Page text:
After about 2 months she got pissed and quit the nutritional consultant as she had not lost any weight.
People are crazy!


I was soft, but had always been athletic, Linebacker in Uni. Football (Canada), and fairly muscular. I would say leanish. I can see abs unflexed and my lifts are decent (Front squat 290, Bench 320 and DL 490). I went slowly because I really didn't want to see my strength drop off and at times where the weight really started dropping off my lifting suffered.


Mighty Stu. Interesting. What "Red Flags" do you typically look for in the diet of someone who trains 3 times a week, is in a slight calorie deficit and maybe has trouble getting below 10% body fat?


A lot of times you will see people who think they're eating 'healthy', but in actuality aren't doing themselves any favors. For example, my Mother insists on buying and downing fat free ice-cream, yogurt, you name it, and then she ends up having a feeding that is nothing more than carbs and carbs with nothing to slow the insulin release.

She will additionally eat so infrequently that the body wants to store what little nutrients it does get. On top of that, she will ingest such little protein, that when coupled with next to no strenuous physical exercise, tells the body "okay, it's perfectly acceptable to eat these muscles for energy."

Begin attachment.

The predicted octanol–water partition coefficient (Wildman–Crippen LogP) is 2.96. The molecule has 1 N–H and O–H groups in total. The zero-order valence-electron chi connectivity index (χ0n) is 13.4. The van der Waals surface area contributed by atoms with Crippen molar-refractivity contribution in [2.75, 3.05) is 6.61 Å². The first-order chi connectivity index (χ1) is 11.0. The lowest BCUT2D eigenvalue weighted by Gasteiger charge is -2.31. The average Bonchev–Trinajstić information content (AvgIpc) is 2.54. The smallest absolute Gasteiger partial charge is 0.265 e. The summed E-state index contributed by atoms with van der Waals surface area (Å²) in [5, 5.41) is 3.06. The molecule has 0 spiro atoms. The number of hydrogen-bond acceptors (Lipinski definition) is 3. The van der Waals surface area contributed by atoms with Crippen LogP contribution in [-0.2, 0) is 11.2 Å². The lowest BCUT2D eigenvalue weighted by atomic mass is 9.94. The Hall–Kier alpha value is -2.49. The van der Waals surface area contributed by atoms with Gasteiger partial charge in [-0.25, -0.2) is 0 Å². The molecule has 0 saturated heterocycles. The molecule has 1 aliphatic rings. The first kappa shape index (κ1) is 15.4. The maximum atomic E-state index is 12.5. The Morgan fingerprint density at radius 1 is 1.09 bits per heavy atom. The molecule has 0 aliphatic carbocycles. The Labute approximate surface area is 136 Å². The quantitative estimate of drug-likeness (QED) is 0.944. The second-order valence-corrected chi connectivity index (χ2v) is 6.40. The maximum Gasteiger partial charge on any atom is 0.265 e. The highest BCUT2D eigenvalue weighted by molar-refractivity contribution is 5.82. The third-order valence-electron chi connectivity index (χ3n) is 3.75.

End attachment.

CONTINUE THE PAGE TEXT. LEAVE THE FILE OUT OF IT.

For people who aren't quite full-blown gym rats, but do their 3 days a week, they often don't realize that they have to pay attention to what they eat on non-gym days as well. Then you can get me going on what may pass for a "workout" in the first place. If you're only training 3x a week, you've got to not just work the muscle, but do enough work that they body will need a few days to repair and adapt.

This is why when I look over someone's diet, I always want to see what they're doing training wise. Sometimes even a small tweak in exercise selection, order, or even just a performance trick can make a huge difference over time.



Isn't that the truth. I finally discovered that "paying attention to what I eat on non-gym days" is critical to looking like I lift. I only have time for 3 intense workouts a week, but I never started getting the body I wanted until I started watching what I ate on non-gym days.